The company has received increasing interest in its products following the recent flight disruption and even offers a system tailored to airports.
Mr Steinø says: “Our sensors are networkable and, taking an airport as an example, that means we can deploy our sensors around the perimeter or along an approach corridor.”
Could drones cause a plane to crash?
Being a former commercial pilot himself, Mr Steinø can attest to the damage drones can have on airlines.
He says: “A recent study from the US Federal Aviation Administration concluded that if you take a drone and a bird of the same size and weight, the drone will cause more damage because of the metal and hard plastics that can damage the fan blades of the engine.
“It won’t down a large commercial aircraft but it can do some damage to the skin, wings, or in the worst case, the engine. That can be very costly for an airline.”
Although the threat to airports is more of a financial one at the moment, it is possible that bigger drones could cause a crash.
“Farmers are using drones as crop dusters and they are considerably larger than the hobby drones people are using,” Mr Steinø adds.
“If one of those collided with an aircraft, then you have a big problem. They could probably down a civilian airliner.
“Some of the military airports are more at risk because they fly a lot faster than the civilian aircraft and if they take a hit it could be fatal.
“This is just the beginning – there is still more work to be done.”
Drones could be used by terrorists
MyDefence was one of several companies to be awarded funding under the European Commission’s Horizon 2020 programme, which has so far awarded more than 30bn euros (£27bn) to research and innovation projects.
The Danish company was awarded more than 1.25m euros (£1.11m) by the EU to create a scalable drone alarm and protection system, dubbed KNOX.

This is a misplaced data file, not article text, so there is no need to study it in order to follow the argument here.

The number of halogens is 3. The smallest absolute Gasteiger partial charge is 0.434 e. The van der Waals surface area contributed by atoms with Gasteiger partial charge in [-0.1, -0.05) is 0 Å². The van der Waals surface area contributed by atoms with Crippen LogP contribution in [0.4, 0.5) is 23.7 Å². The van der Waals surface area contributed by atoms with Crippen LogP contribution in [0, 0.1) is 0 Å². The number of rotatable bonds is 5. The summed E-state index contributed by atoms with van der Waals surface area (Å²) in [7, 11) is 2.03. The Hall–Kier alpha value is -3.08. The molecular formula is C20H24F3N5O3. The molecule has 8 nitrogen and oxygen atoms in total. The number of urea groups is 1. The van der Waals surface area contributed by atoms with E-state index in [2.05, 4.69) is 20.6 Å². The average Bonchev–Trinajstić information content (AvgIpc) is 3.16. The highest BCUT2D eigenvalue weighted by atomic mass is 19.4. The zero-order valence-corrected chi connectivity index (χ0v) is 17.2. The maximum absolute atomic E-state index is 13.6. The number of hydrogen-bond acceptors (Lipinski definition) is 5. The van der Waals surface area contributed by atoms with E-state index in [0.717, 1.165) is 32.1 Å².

One of the main concerns is the use of drones for terrorist attacks.
Mr Steinø says: “The drone is a perfect terror weapon, it’s cheap, can attack quickly and can cause a lot of damage.
“For the project, we are specifically looking at sport arenas, for instance football stadiums.
“How can we protect an open arena? It is a very challenging environment because of the big audience and the number of people using radio communication.”
Sports stadiums could be the next target for drones
Two stadiums are now participating in the research project and Mr Steinø believes sports stadiums could be a target for other illicit drone activity.
Such a threat is not entirely without precedent, as Nigel Wilson, of Bingham, Nottinghamshire, was fined £1,800 in September 2015 after admitting nine breaches of flying drones over football grounds during matches and tourist attractions in Britain the previous year.
District Judge Quentin Purdy told the then 42-year-old an accident could have occurred “simply by a gust of wind or something of that nature taking it out of your control”.
There is also an issue with broadcasting rights, as Mr Steinø says: “Production companies such as Sky pay for the rights to broadcast certain matches and have the exclusive rights to produce live footage.
“But other people could directly broadcast footage from a drone to a streaming platform if the stadium was not protected.”
Spying and espionage are other illicit uses of commercial drones.
He adds: “It could be that Game of Thrones is filming in Ireland and suddenly the drones come to take paparazzi pictures.
“It could be car factories that have company secrets stolen by competitors who fly drones over their test-track.
“It’s going to be a growing industry and more anti-drone technology is going to be needed. I think we are just seeing the tip of the iceberg.”